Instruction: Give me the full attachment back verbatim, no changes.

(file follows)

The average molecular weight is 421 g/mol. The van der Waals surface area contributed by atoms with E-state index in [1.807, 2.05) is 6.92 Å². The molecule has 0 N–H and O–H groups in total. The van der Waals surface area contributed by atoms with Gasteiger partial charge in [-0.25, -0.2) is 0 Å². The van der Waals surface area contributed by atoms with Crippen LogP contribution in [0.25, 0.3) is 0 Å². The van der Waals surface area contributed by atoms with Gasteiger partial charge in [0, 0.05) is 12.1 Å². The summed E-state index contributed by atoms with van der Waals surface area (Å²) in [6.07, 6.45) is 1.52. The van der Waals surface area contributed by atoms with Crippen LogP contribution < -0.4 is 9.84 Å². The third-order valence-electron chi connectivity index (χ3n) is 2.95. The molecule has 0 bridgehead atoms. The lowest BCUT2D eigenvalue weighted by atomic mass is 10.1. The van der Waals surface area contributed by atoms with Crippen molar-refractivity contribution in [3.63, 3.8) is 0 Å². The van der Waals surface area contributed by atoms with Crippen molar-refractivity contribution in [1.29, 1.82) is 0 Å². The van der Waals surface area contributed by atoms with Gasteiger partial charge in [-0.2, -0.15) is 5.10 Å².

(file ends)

The average molecular weight is 421 g/mol. The van der Waals surface area contributed by atoms with E-state index in [1.807, 2.05) is 6.92 Å². The molecule has 0 N–H and O–H groups in total. The van der Waals surface area contributed by atoms with Gasteiger partial charge in [-0.25, -0.2) is 0 Å². The van der Waals surface area contributed by atoms with Crippen LogP contribution in [0.25, 0.3) is 0 Å². The van der Waals surface area contributed by atoms with Gasteiger partial charge in [0, 0.05) is 12.1 Å². The summed E-state index contributed by atoms with van der Waals surface area (Å²) in [6.07, 6.45) is 1.52. The van der Waals surface area contributed by atoms with Crippen LogP contribution < -0.4 is 9.84 Å². The third-order valence-electron chi connectivity index (χ3n) is 2.95. The molecule has 0 bridgehead atoms. The lowest BCUT2D eigenvalue weighted by atomic mass is 10.1. The van der Waals surface area contributed by atoms with Crippen molar-refractivity contribution in [3.63, 3.8) is 0 Å². The van der Waals surface area contributed by atoms with Crippen molar-refractivity contribution in [1.29, 1.82) is 0 Å². The van der Waals surface area contributed by atoms with Gasteiger partial charge in [-0.2, -0.15) is 5.10 Å².